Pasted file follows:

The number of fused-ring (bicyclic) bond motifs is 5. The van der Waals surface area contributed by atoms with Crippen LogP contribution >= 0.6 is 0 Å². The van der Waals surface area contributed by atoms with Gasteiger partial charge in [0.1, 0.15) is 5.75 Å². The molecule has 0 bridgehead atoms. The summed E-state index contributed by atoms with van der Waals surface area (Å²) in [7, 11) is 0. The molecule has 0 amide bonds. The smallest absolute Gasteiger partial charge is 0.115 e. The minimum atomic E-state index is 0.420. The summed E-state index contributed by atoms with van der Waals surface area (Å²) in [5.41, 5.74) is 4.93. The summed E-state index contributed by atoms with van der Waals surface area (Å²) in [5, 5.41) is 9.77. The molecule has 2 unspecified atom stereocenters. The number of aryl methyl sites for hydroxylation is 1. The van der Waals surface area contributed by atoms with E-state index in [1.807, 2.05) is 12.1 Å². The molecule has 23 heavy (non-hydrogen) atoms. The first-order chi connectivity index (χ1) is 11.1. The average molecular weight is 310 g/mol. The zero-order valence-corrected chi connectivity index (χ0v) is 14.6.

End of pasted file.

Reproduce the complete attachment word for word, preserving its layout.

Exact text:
The number of fused-ring (bicyclic) bond motifs is 5. The van der Waals surface area contributed by atoms with Crippen LogP contribution >= 0.6 is 0 Å². The van der Waals surface area contributed by atoms with Gasteiger partial charge in [0.1, 0.15) is 5.75 Å². The molecule has 0 bridgehead atoms. The summed E-state index contributed by atoms with van der Waals surface area (Å²) in [7, 11) is 0. The molecule has 0 amide bonds. The smallest absolute Gasteiger partial charge is 0.115 e. The minimum atomic E-state index is 0.420. The summed E-state index contributed by atoms with van der Waals surface area (Å²) in [5.41, 5.74) is 4.93. The summed E-state index contributed by atoms with van der Waals surface area (Å²) in [5, 5.41) is 9.77. The molecule has 2 unspecified atom stereocenters. The number of aryl methyl sites for hydroxylation is 1. The van der Waals surface area contributed by atoms with E-state index in [1.807, 2.05) is 12.1 Å². The molecule has 23 heavy (non-hydrogen) atoms. The first-order chi connectivity index (χ1) is 11.1. The average molecular weight is 310 g/mol. The zero-order valence-corrected chi connectivity index (χ0v) is 14.6.